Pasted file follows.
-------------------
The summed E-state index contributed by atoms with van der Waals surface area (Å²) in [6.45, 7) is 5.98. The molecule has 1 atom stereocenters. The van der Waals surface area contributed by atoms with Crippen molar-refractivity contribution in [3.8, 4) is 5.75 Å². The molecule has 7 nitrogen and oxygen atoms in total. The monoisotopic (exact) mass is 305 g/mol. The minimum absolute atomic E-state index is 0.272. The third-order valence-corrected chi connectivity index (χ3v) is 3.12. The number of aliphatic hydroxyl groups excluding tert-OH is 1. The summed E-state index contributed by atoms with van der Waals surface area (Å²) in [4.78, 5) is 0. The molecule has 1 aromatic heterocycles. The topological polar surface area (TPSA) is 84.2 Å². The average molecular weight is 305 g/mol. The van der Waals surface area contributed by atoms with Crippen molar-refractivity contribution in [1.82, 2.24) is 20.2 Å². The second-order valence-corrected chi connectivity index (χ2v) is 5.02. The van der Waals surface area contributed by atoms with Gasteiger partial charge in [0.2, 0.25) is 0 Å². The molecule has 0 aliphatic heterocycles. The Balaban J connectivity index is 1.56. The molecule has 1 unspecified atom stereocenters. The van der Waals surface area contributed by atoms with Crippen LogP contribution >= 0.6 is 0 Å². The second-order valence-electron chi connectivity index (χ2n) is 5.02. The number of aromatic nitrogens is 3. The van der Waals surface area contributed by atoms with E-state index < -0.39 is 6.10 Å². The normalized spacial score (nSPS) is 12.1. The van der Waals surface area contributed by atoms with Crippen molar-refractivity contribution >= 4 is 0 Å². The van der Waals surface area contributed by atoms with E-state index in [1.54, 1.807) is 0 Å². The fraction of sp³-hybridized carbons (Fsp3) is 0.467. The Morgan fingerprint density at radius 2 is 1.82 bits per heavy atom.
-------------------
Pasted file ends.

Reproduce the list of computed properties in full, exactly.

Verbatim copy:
The summed E-state index contributed by atoms with van der Waals surface area (Å²) in [6.45, 7) is 5.98. The molecule has 1 atom stereocenters. The van der Waals surface area contributed by atoms with Crippen molar-refractivity contribution in [3.8, 4) is 5.75 Å². The molecule has 7 nitrogen and oxygen atoms in total. The monoisotopic (exact) mass is 305 g/mol. The minimum absolute atomic E-state index is 0.272. The third-order valence-corrected chi connectivity index (χ3v) is 3.12. The number of aliphatic hydroxyl groups excluding tert-OH is 1. The summed E-state index contributed by atoms with van der Waals surface area (Å²) in [4.78, 5) is 0. The molecule has 1 aromatic heterocycles. The topological polar surface area (TPSA) is 84.2 Å². The average molecular weight is 305 g/mol. The van der Waals surface area contributed by atoms with Crippen molar-refractivity contribution in [1.82, 2.24) is 20.2 Å². The second-order valence-corrected chi connectivity index (χ2v) is 5.02. The van der Waals surface area contributed by atoms with Gasteiger partial charge in [0.2, 0.25) is 0 Å². The molecule has 0 aliphatic heterocycles. The Balaban J connectivity index is 1.56. The molecule has 1 unspecified atom stereocenters. The van der Waals surface area contributed by atoms with Crippen LogP contribution >= 0.6 is 0 Å². The second-order valence-electron chi connectivity index (χ2n) is 5.02. The number of aromatic nitrogens is 3. The van der Waals surface area contributed by atoms with E-state index < -0.39 is 6.10 Å². The normalized spacial score (nSPS) is 12.1. The van der Waals surface area contributed by atoms with Crippen molar-refractivity contribution >= 4 is 0 Å². The van der Waals surface area contributed by atoms with E-state index in [1.54, 1.807) is 0 Å². The fraction of sp³-hybridized carbons (Fsp3) is 0.467. The Morgan fingerprint density at radius 2 is 1.82 bits per heavy atom.